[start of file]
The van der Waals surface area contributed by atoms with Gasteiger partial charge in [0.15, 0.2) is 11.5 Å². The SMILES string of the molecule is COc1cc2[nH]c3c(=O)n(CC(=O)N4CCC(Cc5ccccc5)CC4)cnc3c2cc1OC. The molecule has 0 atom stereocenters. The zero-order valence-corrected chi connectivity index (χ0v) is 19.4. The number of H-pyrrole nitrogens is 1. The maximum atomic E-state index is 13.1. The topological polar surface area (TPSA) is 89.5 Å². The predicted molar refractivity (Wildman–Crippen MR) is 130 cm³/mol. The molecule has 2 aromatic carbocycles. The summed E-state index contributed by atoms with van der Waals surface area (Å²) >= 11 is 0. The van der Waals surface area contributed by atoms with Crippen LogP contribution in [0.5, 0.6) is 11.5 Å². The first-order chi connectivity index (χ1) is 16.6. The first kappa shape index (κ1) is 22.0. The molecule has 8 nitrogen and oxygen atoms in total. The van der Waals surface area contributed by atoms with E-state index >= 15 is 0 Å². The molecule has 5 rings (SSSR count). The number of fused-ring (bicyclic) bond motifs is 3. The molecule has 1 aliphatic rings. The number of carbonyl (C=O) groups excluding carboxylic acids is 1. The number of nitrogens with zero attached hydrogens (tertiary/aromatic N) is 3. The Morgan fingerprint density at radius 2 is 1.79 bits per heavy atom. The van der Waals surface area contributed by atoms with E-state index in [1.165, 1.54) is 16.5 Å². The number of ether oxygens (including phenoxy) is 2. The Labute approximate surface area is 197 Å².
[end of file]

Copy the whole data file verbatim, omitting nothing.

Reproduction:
The van der Waals surface area contributed by atoms with Gasteiger partial charge in [0.15, 0.2) is 11.5 Å². The SMILES string of the molecule is COc1cc2[nH]c3c(=O)n(CC(=O)N4CCC(Cc5ccccc5)CC4)cnc3c2cc1OC. The molecule has 0 atom stereocenters. The zero-order valence-corrected chi connectivity index (χ0v) is 19.4. The number of H-pyrrole nitrogens is 1. The maximum atomic E-state index is 13.1. The topological polar surface area (TPSA) is 89.5 Å². The predicted molar refractivity (Wildman–Crippen MR) is 130 cm³/mol. The molecule has 2 aromatic carbocycles. The summed E-state index contributed by atoms with van der Waals surface area (Å²) >= 11 is 0. The van der Waals surface area contributed by atoms with Crippen LogP contribution in [0.5, 0.6) is 11.5 Å². The first-order chi connectivity index (χ1) is 16.6. The first kappa shape index (κ1) is 22.0. The molecule has 8 nitrogen and oxygen atoms in total. The van der Waals surface area contributed by atoms with E-state index >= 15 is 0 Å². The molecule has 5 rings (SSSR count). The number of fused-ring (bicyclic) bond motifs is 3. The molecule has 1 aliphatic rings. The number of carbonyl (C=O) groups excluding carboxylic acids is 1. The number of nitrogens with zero attached hydrogens (tertiary/aromatic N) is 3. The Morgan fingerprint density at radius 2 is 1.79 bits per heavy atom. The van der Waals surface area contributed by atoms with E-state index in [1.165, 1.54) is 16.5 Å². The number of ether oxygens (including phenoxy) is 2. The Labute approximate surface area is 197 Å².